Now, the part you're really interested in: the character lineup. Honor-Lion is looking for only two things in characters - how much honor they can generate, and how easily. Let's get some obvious choices out of the way.
Hero of Three Trees and Ikoma Prodigy are both absolutely auto-include in the honor deck. Do not consider cutting them. I think it's safe to say that if you are playing Honor-Lion without three of both of these, you're doing it wrong. Bushido Adherent pulls double-duty as both honor generation and hand-size fixing, which is important for a lot of the Lion Clan's effects. Do not mindlessly use his ability, of course, as giving your opponent a free card can situationally wreck you, but more often than not, it's worth trying to use his ability every round.
Kitsu Spiritcaller is every bit as good in this deck as in the Tower Lion deck, but for a different reason. Instead of just trying to get board-presence value by calling in your biggest character, the Spiritcaller allows you to recycle characters that generate honor, as well as to put additional characters into defense on Kenson no Gakka. One of the best plays you can make with this combo is to use Kitsu Spiritcaller to call in two more Kitsu Spiritcallers, and then call in a Hero of Three Trees, who gains 1 honor, and then after you lose, all those character (now honored) leave play, generating absolutely obscene amounts of honor. Of greater value than in Tower, however, is the Spiritcaller Prodigy, since most of your honor generation comes from characters of cost 3 or less.
The core version of Akodo Toturi is a decent card for Honor-Lion, but isn't as indispensable as he used to be. Honor-Lion spends a lot of time losing conflicts, and Toturi only works when you can win. Still, he's a huge body that benefits from Way of the Lion more than any other character, and his ability to double-up on the Air ring makes him too strong to ignore. He's not irreplaceable, but don't discount him out of hand, especially if you're running Forebear's Echoes.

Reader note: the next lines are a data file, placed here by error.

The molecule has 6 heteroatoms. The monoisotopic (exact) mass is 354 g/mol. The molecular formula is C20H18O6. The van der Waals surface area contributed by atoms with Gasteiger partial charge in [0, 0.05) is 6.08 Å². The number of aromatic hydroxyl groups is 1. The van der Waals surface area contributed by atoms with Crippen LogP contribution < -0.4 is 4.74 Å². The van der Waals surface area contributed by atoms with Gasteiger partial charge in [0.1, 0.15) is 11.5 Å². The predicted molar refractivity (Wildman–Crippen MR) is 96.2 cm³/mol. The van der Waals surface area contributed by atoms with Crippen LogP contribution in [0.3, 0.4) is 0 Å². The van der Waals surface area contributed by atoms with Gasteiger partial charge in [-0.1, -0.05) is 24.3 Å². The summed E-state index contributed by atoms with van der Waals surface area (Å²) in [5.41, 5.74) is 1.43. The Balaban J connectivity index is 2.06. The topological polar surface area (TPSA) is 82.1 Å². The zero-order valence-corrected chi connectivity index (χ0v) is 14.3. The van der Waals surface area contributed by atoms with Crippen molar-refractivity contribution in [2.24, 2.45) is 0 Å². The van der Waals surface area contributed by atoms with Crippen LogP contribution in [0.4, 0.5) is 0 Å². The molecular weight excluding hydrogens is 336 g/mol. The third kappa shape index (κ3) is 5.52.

There is a sub-theme in the modern version of Honor-Lion, which is battlefields. There are a lot of good battlefields in the game, now, and having enough of them means that Chronicler of Conquests is functionally a cheaper version of Hero of Three Trees. This is now standard in honor-play, and going without the Chronicler is the exception, but eschewing battlefield does free up a considerable amount of space in the deck.
It's worth noting that there are some cards which become infinitely better in Honor-Lion than they are in any other archetype. These are the cards which optionally allow your opponent to give you honor in order to gain a benefit, or to avoid an effect. Naturally, if you are pursuing an honor victory, then your opponent cannot afford to give you honor, and so these card do not have the drawback they normally would. Procedural Interference and Called to War both function this way, effectively giving you a benefit at no cost. On the off-chance that your opponent chooses to give you honor, I recommend that you ask "Are you sure?" before proceeding with the game. It's only sporting to allow them to reconsider.
One last card worth mentioning that really makes Honor-Lion click is Command Respect. If your opponent is about to wreck your day by playing a bunch of cards during a conflict, head him off with this, and you will come out ahead no matter what. In the honor archetype, it functionally shuts down the opponent's ability to play events, because almost none are worth giving you honor to play. This card is incredibly powerful.
If you wish to build an honor deck, I can recommend the Good Kitty deck, above, as a place to start. However, I would also recommend you experiment with it and adjust it to suit your particular play style.
The Swarm-Lion deck is a forgotten archetype, pushed from the cradle to the gutter before it ever had a chance to prove itself. However, with the new Hayaken no Shiro, Swarm-Lion is finding new life as a fun, aggressive deck that, while it may not be winning tournaments, will definitely put your friends on the back foot.